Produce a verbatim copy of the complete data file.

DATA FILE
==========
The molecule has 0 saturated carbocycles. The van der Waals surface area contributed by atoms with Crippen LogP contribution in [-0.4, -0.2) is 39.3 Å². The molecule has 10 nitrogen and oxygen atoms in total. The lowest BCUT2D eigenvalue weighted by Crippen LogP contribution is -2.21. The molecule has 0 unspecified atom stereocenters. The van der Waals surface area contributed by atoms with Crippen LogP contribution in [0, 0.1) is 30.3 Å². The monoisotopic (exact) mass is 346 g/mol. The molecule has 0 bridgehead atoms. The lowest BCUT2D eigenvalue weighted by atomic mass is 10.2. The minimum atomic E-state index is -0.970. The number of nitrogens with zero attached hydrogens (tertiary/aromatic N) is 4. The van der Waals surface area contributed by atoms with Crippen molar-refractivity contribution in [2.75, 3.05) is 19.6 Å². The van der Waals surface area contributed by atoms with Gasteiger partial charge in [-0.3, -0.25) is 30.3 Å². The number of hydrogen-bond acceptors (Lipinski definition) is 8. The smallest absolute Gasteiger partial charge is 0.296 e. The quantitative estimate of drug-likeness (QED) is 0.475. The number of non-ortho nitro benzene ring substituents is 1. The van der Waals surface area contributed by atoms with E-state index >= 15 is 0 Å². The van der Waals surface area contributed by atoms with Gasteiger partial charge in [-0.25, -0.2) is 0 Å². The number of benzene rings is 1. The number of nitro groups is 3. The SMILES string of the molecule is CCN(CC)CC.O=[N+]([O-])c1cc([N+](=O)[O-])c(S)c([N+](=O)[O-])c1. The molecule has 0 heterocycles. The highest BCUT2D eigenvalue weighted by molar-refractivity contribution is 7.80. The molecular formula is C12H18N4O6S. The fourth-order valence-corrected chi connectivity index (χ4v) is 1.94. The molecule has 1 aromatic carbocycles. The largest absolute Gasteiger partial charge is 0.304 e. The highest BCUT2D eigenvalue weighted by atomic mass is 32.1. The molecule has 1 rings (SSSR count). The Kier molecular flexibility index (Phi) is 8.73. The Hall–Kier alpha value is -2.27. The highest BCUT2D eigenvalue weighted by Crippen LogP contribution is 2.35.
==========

The molecule has 0 saturated carbocycles. The van der Waals surface area contributed by atoms with Crippen LogP contribution in [-0.4, -0.2) is 39.3 Å². The molecule has 10 nitrogen and oxygen atoms in total. The lowest BCUT2D eigenvalue weighted by Crippen LogP contribution is -2.21. The molecule has 0 unspecified atom stereocenters. The van der Waals surface area contributed by atoms with Crippen LogP contribution in [0, 0.1) is 30.3 Å². The monoisotopic (exact) mass is 346 g/mol. The molecule has 0 bridgehead atoms. The lowest BCUT2D eigenvalue weighted by atomic mass is 10.2. The minimum atomic E-state index is -0.970. The number of nitrogens with zero attached hydrogens (tertiary/aromatic N) is 4. The van der Waals surface area contributed by atoms with Crippen molar-refractivity contribution in [2.75, 3.05) is 19.6 Å². The van der Waals surface area contributed by atoms with Gasteiger partial charge in [-0.3, -0.25) is 30.3 Å². The number of hydrogen-bond acceptors (Lipinski definition) is 8. The smallest absolute Gasteiger partial charge is 0.296 e. The quantitative estimate of drug-likeness (QED) is 0.475. The number of non-ortho nitro benzene ring substituents is 1. The van der Waals surface area contributed by atoms with E-state index >= 15 is 0 Å². The van der Waals surface area contributed by atoms with Gasteiger partial charge in [-0.25, -0.2) is 0 Å². The number of benzene rings is 1. The number of nitro groups is 3. The SMILES string of the molecule is CCN(CC)CC.O=[N+]([O-])c1cc([N+](=O)[O-])c(S)c([N+](=O)[O-])c1. The molecule has 0 heterocycles. The highest BCUT2D eigenvalue weighted by molar-refractivity contribution is 7.80. The molecular formula is C12H18N4O6S. The fourth-order valence-corrected chi connectivity index (χ4v) is 1.94. The molecule has 1 aromatic carbocycles. The largest absolute Gasteiger partial charge is 0.304 e. The highest BCUT2D eigenvalue weighted by atomic mass is 32.1. The molecule has 1 rings (SSSR count). The Kier molecular flexibility index (Phi) is 8.73. The Hall–Kier alpha value is -2.27. The highest BCUT2D eigenvalue weighted by Crippen LogP contribution is 2.35.